Who are the goofs who don't clean up their trade-ins?

Discussion in 'General Gun Discussions' started by Mark1964, Sep 18, 2020.

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  1. Bigdog357

    Bigdog357 Member

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    I love buying sweaty, dirty guns and bringing them back to life. I am not surprised that people sell them rusty and dirty. I am amazed at the sellers at gun shows that are sitting around basically doing nothing for periods of time. They could be cleaning these used guns in order to get more money out of them. It really does not take a bunch of time to clean the barrel, remove surface rust, add a coat of oil and remove 10 to 30 years worth of grime from a stock. Their loss, I love doing it and love the prices of crappy looking firearms.
     
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  2. Mark1964

    Mark1964 Member

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    I get that. Truth is, I did kick out of just cleaning up, tuning up and breaking in that little LCP...and that was a very simple project.
    Still astounds me that (a) someone gave up on it so fast and (b) traded it in dirty.
    Lot of dudes here pointed out that tons of people don't clean their firearms regularly, and they're fight. It's just such an alien idea to me. Dad insisted we do it, and the habit's never left me.
     
  3. Jimbo80

    Jimbo80 Member

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    I work for a fairly good sized dealer and we don't clean used guns unless they are so dirty they have function or cosmetic issues. Just being dirty doesn't typically lower the price of a trade nor does it lower the final sale price enough to make the cleaning cost worthwhile. I don't ever trade in but if I did I certainly wouldn't clean a gun before handing it over for half of what it's worth, in fact I'm pretty sure it would still be quite warm at the time

    When I started collecting a gunsmith friend of mine who I trusted implicitly told me that more guns were screwed up during cleaning than anything else. I took this to heart and while I do run a bore snake after range sessions I rarely deep clean my guns unless they need it. Most of my collection is older and out of production so if I lose a pin, spring, or worse break something it hurts the value way worse than being dirty.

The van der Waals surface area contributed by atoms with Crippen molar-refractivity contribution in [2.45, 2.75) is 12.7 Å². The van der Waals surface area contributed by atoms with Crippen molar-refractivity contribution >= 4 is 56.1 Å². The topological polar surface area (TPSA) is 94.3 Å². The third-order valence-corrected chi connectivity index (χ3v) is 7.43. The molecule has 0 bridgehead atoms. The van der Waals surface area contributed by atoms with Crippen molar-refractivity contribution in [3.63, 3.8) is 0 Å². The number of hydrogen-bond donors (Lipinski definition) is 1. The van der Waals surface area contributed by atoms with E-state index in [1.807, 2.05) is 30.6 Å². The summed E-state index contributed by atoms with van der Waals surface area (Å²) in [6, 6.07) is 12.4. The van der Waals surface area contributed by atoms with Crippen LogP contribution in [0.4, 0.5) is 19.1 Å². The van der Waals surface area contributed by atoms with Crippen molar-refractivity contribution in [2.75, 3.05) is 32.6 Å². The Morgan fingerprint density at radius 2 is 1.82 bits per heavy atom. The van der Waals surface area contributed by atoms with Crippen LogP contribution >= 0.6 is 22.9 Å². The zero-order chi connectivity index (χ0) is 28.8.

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  4. Meeks36

    Meeks36 Member

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    Could be the ones paying $65 for a box of 9mm. But who am I to judge? If you need it then you need it.
     
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  5. Mosin77

    Mosin77 Member

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    In the old days thorough cleaning after shooting was a necessity. Black powder fouling tends to get into most all the books and crannies of a muzzleloader, and is hygroscopic, so it absorbs humidity in the air very readily and converts it into rust.

    In the early part of the 20th century shooters learned that cleaning was still very necessary because the corrosive priming compounds would very surely rust the bore if the gun weren’t cleaned after shooting.

    Today, such cleaning is totally unnecessary, but old habits die hard.
     
  6. Mark1964

    Mark1964 Member

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    I'm sure there is some truth in this, but I don't think I'll ever be able to consider a basic field strip and clean as unnecessary. Don't know if it's conditioning, pride of ownership or some combo, but they get put up clean at my house.
     
  7. theotherwaldo

    theotherwaldo Member

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    If it weren't for those goofs that were willing to sell their dirty guns for half price then I wouldn't have so many guns... .
     
  8. Hokkmike

    Hokkmike Member

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    Two points - I'm sure you carefully inspected it before buying and saw the grit. Also, since you asked, my guns are always kept clean whether they are to be sold, shot, or just stored. I guess some people are just lazy.... anyway, enjoy your purchase.
     
  9. Mark1964

    Mark1964 Member

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    Oh, absolutely did notice the grit. Price was right, though, and that pistol is a bit hard to find these days. I figured (correctly) I could put it right in no time. Plus, already own one LCP Gen 1, so have mags, holsters, etc.
    I think my added cost setting this one right (minus the nominal cost of materials from my bench) was $16 for a pair of recoil springs, including shipping. I did then add some Talon grips (the granulate ones), so call that another $21.50. I really like those on a wee .380. So, in the end, was quite happy.
    I don't know why, but people not cleaning their guns kind of saddens me. I don't know, to me, seems you get a lot of utlity for a little effort.
     
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  10. pecosbill1950

    pecosbill1950 Member

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  11. entropy

    entropy Member

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    The more important question is; What does it say about the shop when they don't go through the guns they take in? The last shop I worked at, if you brought a dirty gun in for consignment, the standard charge for a Disassembly, clean, lube, and test fire was subtracted from your price. Guns taken in on trade or bought all had a going through before they hit the floor.